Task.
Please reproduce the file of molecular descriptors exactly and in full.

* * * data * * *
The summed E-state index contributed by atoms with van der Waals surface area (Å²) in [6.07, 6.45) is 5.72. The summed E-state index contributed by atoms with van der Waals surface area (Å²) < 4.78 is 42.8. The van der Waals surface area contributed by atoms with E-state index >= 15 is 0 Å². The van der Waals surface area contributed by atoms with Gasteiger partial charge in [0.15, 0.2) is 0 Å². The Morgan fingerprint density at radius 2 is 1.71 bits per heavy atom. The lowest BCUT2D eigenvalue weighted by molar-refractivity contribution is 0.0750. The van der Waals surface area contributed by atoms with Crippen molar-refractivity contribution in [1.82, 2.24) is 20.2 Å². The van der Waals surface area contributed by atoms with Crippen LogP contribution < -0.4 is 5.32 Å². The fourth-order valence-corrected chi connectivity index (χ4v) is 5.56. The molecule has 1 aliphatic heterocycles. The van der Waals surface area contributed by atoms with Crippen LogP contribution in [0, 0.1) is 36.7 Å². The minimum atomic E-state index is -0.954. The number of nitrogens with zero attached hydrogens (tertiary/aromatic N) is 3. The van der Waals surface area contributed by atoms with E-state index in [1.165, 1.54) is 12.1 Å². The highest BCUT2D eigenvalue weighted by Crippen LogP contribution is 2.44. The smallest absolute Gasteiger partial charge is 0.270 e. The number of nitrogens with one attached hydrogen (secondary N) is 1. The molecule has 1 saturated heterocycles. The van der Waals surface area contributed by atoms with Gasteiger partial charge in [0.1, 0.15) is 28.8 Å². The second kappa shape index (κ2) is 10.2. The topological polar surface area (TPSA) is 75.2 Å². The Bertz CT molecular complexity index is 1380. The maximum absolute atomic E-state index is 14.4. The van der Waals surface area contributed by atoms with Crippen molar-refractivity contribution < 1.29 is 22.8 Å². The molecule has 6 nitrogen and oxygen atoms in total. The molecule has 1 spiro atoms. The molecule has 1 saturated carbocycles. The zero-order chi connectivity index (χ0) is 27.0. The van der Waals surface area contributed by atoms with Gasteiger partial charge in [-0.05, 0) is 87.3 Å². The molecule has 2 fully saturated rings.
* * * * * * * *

The summed E-state index contributed by atoms with van der Waals surface area (Å²) in [6.07, 6.45) is 5.72. The summed E-state index contributed by atoms with van der Waals surface area (Å²) < 4.78 is 42.8. The van der Waals surface area contributed by atoms with E-state index >= 15 is 0 Å². The van der Waals surface area contributed by atoms with Gasteiger partial charge in [0.15, 0.2) is 0 Å². The Morgan fingerprint density at radius 2 is 1.71 bits per heavy atom. The lowest BCUT2D eigenvalue weighted by molar-refractivity contribution is 0.0750. The van der Waals surface area contributed by atoms with Crippen molar-refractivity contribution in [1.82, 2.24) is 20.2 Å². The van der Waals surface area contributed by atoms with Crippen LogP contribution < -0.4 is 5.32 Å². The fourth-order valence-corrected chi connectivity index (χ4v) is 5.56. The molecule has 1 aliphatic heterocycles. The van der Waals surface area contributed by atoms with Crippen LogP contribution in [0, 0.1) is 36.7 Å². The minimum atomic E-state index is -0.954. The number of nitrogens with zero attached hydrogens (tertiary/aromatic N) is 3. The van der Waals surface area contributed by atoms with E-state index in [1.165, 1.54) is 12.1 Å². The highest BCUT2D eigenvalue weighted by Crippen LogP contribution is 2.44. The smallest absolute Gasteiger partial charge is 0.270 e. The number of nitrogens with one attached hydrogen (secondary N) is 1. The molecule has 1 saturated heterocycles. The van der Waals surface area contributed by atoms with Gasteiger partial charge in [0.1, 0.15) is 28.8 Å². The second kappa shape index (κ2) is 10.2. The topological polar surface area (TPSA) is 75.2 Å². The Bertz CT molecular complexity index is 1380. The maximum absolute atomic E-state index is 14.4. The van der Waals surface area contributed by atoms with Crippen molar-refractivity contribution < 1.29 is 22.8 Å². The molecule has 6 nitrogen and oxygen atoms in total. The molecule has 1 spiro atoms. The molecule has 1 saturated carbocycles. The zero-order chi connectivity index (χ0) is 27.0. The van der Waals surface area contributed by atoms with Gasteiger partial charge in [-0.05, 0) is 87.3 Å². The molecule has 2 fully saturated rings.